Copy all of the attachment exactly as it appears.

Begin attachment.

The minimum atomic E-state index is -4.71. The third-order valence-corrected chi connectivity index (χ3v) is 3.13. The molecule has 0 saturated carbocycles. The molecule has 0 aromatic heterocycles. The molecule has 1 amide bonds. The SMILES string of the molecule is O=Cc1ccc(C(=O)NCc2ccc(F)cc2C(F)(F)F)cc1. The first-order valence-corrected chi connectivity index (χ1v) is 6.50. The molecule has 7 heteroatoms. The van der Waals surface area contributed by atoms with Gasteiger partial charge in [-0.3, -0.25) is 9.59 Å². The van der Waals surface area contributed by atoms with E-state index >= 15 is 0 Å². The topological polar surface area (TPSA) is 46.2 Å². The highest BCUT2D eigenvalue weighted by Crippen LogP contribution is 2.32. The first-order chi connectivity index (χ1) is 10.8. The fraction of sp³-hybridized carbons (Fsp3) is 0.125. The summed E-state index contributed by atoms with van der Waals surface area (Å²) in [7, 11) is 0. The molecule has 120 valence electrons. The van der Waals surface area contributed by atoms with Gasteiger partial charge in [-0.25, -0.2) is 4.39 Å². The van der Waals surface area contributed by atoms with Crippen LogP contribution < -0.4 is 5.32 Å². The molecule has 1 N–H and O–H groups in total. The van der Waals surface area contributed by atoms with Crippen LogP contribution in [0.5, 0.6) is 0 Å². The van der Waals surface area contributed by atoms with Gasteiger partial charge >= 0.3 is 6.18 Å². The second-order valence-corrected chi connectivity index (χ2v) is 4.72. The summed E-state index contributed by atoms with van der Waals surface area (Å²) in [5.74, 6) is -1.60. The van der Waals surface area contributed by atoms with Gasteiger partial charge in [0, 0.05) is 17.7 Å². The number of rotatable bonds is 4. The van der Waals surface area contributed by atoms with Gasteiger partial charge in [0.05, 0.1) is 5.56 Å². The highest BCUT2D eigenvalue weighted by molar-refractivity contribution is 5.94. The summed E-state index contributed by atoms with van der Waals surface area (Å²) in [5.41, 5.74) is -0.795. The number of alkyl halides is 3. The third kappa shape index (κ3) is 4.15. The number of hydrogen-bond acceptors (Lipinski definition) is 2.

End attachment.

The minimum atomic E-state index is -4.71. The third-order valence-corrected chi connectivity index (χ3v) is 3.13. The molecule has 0 saturated carbocycles. The molecule has 0 aromatic heterocycles. The molecule has 1 amide bonds. The SMILES string of the molecule is O=Cc1ccc(C(=O)NCc2ccc(F)cc2C(F)(F)F)cc1. The first-order valence-corrected chi connectivity index (χ1v) is 6.50. The molecule has 7 heteroatoms. The van der Waals surface area contributed by atoms with Gasteiger partial charge in [-0.3, -0.25) is 9.59 Å². The van der Waals surface area contributed by atoms with E-state index >= 15 is 0 Å². The topological polar surface area (TPSA) is 46.2 Å². The highest BCUT2D eigenvalue weighted by Crippen LogP contribution is 2.32. The first-order chi connectivity index (χ1) is 10.8. The fraction of sp³-hybridized carbons (Fsp3) is 0.125. The summed E-state index contributed by atoms with van der Waals surface area (Å²) in [7, 11) is 0. The molecule has 120 valence electrons. The van der Waals surface area contributed by atoms with Gasteiger partial charge in [-0.25, -0.2) is 4.39 Å². The van der Waals surface area contributed by atoms with Crippen LogP contribution < -0.4 is 5.32 Å². The molecule has 1 N–H and O–H groups in total. The van der Waals surface area contributed by atoms with Crippen LogP contribution in [0.5, 0.6) is 0 Å². The van der Waals surface area contributed by atoms with Gasteiger partial charge >= 0.3 is 6.18 Å². The second-order valence-corrected chi connectivity index (χ2v) is 4.72. The summed E-state index contributed by atoms with van der Waals surface area (Å²) in [5.74, 6) is -1.60. The van der Waals surface area contributed by atoms with Gasteiger partial charge in [0, 0.05) is 17.7 Å². The number of rotatable bonds is 4. The van der Waals surface area contributed by atoms with Gasteiger partial charge in [0.05, 0.1) is 5.56 Å². The highest BCUT2D eigenvalue weighted by molar-refractivity contribution is 5.94. The summed E-state index contributed by atoms with van der Waals surface area (Å²) in [5.41, 5.74) is -0.795. The number of alkyl halides is 3. The third kappa shape index (κ3) is 4.15. The number of hydrogen-bond acceptors (Lipinski definition) is 2.